Tips for Filing A Disability Claim

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Filing a claim for compensation can be a very tedious task indeed. Even if you do complete the online version of the claim at VA's VETS.GOV website you may find that it takes at least 30 minutes just to fill in all the blanks, gathering the required supporting documentation and submitting it to the VA can take much longer and be an exercise in frustration.

Here are a few pointers on how to make the process easier, and how to make sure you get everything right the first time, so you won't have to do it all over again.

Prepare for Filing a Disability Claim

Filing a "Fully Developed Claim" is the fastest way to get a decision from the VA, this simply means that you should submit all of your supporting documentation with your claim for benefits. This documentation includes: 

  • Medical evidence (doctor & hospital reports), this includes both military and civilian (if any) documentation
  • You should also attach any copies of your DD214 or separation documents you may have -
  • Dependency records (marriage & children's birth certificates)

If you don't have your records you can get them from the government, see our Military Records Overview page for details.

Remember, if you have any doubt as to whether or not you should submit a document ALWAYS SUBMIT IT! And most importantly, never send the VA original documents, copies will suffice.

In certain circumstances you can apply for benefits before being discharged from the military, please visit our Pre-Discharge Program for Disability Compensation page for details.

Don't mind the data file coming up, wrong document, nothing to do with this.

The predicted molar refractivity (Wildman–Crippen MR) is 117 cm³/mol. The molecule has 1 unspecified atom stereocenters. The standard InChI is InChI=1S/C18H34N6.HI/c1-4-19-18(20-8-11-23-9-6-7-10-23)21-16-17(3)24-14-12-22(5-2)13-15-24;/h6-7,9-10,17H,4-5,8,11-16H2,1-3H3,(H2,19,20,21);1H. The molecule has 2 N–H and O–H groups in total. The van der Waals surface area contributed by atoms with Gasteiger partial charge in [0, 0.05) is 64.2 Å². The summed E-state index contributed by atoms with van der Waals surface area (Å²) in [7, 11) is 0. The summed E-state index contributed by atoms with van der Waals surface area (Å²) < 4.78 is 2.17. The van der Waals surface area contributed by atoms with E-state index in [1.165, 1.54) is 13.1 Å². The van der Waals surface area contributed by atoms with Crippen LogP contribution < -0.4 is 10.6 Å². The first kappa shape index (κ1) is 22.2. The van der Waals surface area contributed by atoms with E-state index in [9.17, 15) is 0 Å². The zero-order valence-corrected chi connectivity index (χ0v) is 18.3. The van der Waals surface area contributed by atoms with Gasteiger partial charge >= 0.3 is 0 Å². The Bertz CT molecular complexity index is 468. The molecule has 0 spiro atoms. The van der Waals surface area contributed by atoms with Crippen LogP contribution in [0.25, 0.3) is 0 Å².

Only claim lingering conditions that are the result of acute disabilities or illnesses acquired during your service, claiming other conditions will slow down your decision.

Filing Your Claim

Choose one of three ways:

  • Apply online, using the VA's VETS.GOV website, or
  • Work with a Veteran's Service Organization. These groups know the intricacies of dealing with the VA and can help you ensure your submission is complete and correct. They will provide free assistance, anyone who charges you for help filing a VA claim is ripping you off.
  • Go to a VA regional office and have a VA employee assist you.

After You File Your Claim

OK, you've filed your claim, now you sit and wait. It can take months, but usually the VA will send you a letter when:

  1. they get your claim,
  2. they start working on your claim,
  3. if they need more information,
  4. around every month or so while they are working on it
  5. when they make a decision on your claim.

If you submitted a claim online you can check the VETS.GOV website for the status. If you filed through a Veteran's Service Organization you can check your claim's status through them..

The VA may have to contact the DoD for records or if they need more medical information, they may ask you to provide it. The VA may also schedule an examination for you to assess the disabilities you claimed. If the VA requires you to undergo a medical exam to support your claim be sure to show up for the appointment, or risk having your claim delayed by several months. The VA may schedule you for multiple medical appointments depending on how many or what type of disabilities you claim.

Other than attend scheduled examinations, you don’t need to do anything else unless VA sends you a letter saying it needs more information.

Stay on Top of Your Veteran Benefits

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